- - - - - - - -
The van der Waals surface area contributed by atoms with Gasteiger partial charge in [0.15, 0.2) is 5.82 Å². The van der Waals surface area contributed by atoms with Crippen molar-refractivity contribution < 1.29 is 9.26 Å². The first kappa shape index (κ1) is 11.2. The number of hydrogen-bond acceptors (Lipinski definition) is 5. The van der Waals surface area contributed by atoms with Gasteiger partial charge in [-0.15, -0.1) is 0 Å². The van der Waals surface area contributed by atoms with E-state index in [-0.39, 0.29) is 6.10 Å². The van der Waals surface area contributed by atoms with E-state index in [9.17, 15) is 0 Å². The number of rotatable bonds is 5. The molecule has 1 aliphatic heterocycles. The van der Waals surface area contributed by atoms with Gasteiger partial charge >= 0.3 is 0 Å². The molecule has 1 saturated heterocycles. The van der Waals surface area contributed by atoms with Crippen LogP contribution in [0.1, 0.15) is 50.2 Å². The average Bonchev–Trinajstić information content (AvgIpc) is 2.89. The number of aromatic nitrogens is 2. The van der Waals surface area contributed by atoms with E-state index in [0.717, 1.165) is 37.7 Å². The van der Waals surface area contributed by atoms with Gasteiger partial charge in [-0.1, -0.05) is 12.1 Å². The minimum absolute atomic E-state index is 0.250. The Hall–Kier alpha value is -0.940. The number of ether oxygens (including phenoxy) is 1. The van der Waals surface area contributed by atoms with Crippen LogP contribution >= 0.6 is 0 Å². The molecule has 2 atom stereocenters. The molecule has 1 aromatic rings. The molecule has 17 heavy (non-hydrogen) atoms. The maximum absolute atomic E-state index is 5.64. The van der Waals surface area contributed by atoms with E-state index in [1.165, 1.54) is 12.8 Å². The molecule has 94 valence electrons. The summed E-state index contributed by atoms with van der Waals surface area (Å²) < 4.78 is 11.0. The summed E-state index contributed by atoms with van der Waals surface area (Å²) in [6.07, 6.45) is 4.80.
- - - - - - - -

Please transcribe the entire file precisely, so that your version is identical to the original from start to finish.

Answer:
The van der Waals surface area contributed by atoms with Gasteiger partial charge in [0.15, 0.2) is 5.82 Å². The van der Waals surface area contributed by atoms with Crippen molar-refractivity contribution < 1.29 is 9.26 Å². The first kappa shape index (κ1) is 11.2. The number of hydrogen-bond acceptors (Lipinski definition) is 5. The van der Waals surface area contributed by atoms with Gasteiger partial charge in [-0.15, -0.1) is 0 Å². The van der Waals surface area contributed by atoms with E-state index in [-0.39, 0.29) is 6.10 Å². The van der Waals surface area contributed by atoms with E-state index in [9.17, 15) is 0 Å². The number of rotatable bonds is 5. The molecule has 1 aliphatic heterocycles. The van der Waals surface area contributed by atoms with Gasteiger partial charge >= 0.3 is 0 Å². The molecule has 1 saturated heterocycles. The van der Waals surface area contributed by atoms with Crippen LogP contribution in [0.1, 0.15) is 50.2 Å². The average Bonchev–Trinajstić information content (AvgIpc) is 2.89. The number of aromatic nitrogens is 2. The van der Waals surface area contributed by atoms with E-state index in [0.717, 1.165) is 37.7 Å². The van der Waals surface area contributed by atoms with Gasteiger partial charge in [-0.1, -0.05) is 12.1 Å². The minimum absolute atomic E-state index is 0.250. The Hall–Kier alpha value is -0.940. The number of ether oxygens (including phenoxy) is 1. The van der Waals surface area contributed by atoms with Crippen LogP contribution >= 0.6 is 0 Å². The molecule has 2 atom stereocenters. The molecule has 1 aromatic rings. The molecule has 17 heavy (non-hydrogen) atoms. The maximum absolute atomic E-state index is 5.64. The van der Waals surface area contributed by atoms with E-state index in [1.165, 1.54) is 12.8 Å². The molecule has 94 valence electrons. The summed E-state index contributed by atoms with van der Waals surface area (Å²) < 4.78 is 11.0. The summed E-state index contributed by atoms with van der Waals surface area (Å²) in [6.07, 6.45) is 4.80.